Chester crab comics
Chester history comics for learning

history comic book SOL learning 1st grade 2nd grade 3rd grade 4th grade 5th grade 6th grade 7th grade 8th grade

Find Chestercomix on the iTunes App Store
Free Comic - history for reluctant readerscomics with content history comics for reluctant readers comics that bring history to life fun history for kids free teacher guides free history games and puzzles contact Bentley Boydstate standards for teaching SOL

twitterFollow Chester on Facebook!
Chester comics history for the visual learner or reluctant reader

history in the classroom
school learning comics "I deeply enjoy your books, and I think they are wonderful. I own three."

Bennett, 5th grader from SC
classroom art kids students learning
ancient history american history

Order single copies through Amazon!

Lexington: Then and Now

(ISBN 9781933122786)

This book is part of a nine-month-long celebration of the 300th anniversary of Lexington, Massachusetts, which was incorporated in 1713. Of course it includes good history about Colonial life in a New England farming community and a detailed telling of the “First Shot” of the American Revolution on April 19, 1775. But it also has material for civics and government teachers who need to show an example of how direct democracy work or how citizens can participate in local government.

Comic sample page #1: Where did Captain Parker get revenge?
Comic sample page #2: Can citizens lobby representatives?
Topics covered in this comic book

Where did Captain Parker get revenge?

Can citizens lobby representatives?

Lexington played a pivotal role in the American colonial resistance to British tax policy in the 1770s. Here you will find the detailed depiction of the first shots fired in what would become the American Revolution – but also a look at the others who contributed to the fight for freedom, such as the women who held spinning bees to aid in the boycott of British stuff!

Early Lexington answers the following topics:

Who settled the land of Lexington?
When did the town of Lexington begin?
How was life in early Lexington?
What caused Colonial tensions?
How did Lexington prepare for war?
What happened April 19, 1775?
Where did Captain Parker get revenge?

After the American Revolution, how do the towering principles of the new nation get to work in everyday government? How does an American community steer itself into the rapidly-changing 19th Century? This chapter tackles those practical questions!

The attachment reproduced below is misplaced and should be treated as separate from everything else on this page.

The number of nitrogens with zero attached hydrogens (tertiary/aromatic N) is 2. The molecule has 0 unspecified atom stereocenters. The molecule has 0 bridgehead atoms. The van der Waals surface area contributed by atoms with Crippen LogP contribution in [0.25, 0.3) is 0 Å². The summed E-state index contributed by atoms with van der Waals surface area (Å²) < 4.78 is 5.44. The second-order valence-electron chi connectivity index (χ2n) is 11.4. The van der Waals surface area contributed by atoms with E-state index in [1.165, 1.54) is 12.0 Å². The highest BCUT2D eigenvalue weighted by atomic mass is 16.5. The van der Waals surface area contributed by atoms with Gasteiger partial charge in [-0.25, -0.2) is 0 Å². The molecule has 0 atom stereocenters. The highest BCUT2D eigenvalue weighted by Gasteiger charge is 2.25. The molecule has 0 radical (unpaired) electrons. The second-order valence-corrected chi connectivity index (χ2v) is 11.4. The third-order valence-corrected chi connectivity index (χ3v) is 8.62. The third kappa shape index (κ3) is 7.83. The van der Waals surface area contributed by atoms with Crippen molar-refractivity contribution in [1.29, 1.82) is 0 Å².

An Independent Town Meeting answers the following topics:

Who led the new local government?
When did Town Meeting get refined?
How civil is discourse at Town Meeting?
What did Town Meeting do in the 1800s?
How did Town Meeting change in 1929?
What did Town Meeting do in the 1900s?


Town Meeting is a form of local government found in the six states of the New England region. It is one of the closest examples we have of direct democracy in the United States. It began with the Puritan settlers of the 1600s and continues in a very similar form today. This chapter looks at the mechanics of local democracy!

A Town Warrant answers the following topics:

How does a town warrant begin?
Can citizens lobby representatives?
What happens during Town Meeting?
Who enacts Town Meeting decisions?
How are Lexington schools governed?


The pages in this chapter compare modern life to life in Lexington’s first three centuries because quick, broad comparisons can help students understand that there wasn’t always a fast food drive-thru waiting at every highway exit in America. See how transportation and population grow and change over time with the specific examples from Lexington’s story.

LEXCELEBRATE answers the following topics:

How has life changed in Lexington?
How did Lexington’s population grow?
How did transportation change things?
What are Lexington’s symbols and tributes?
How has America hailed the first shot?

Chester crab comics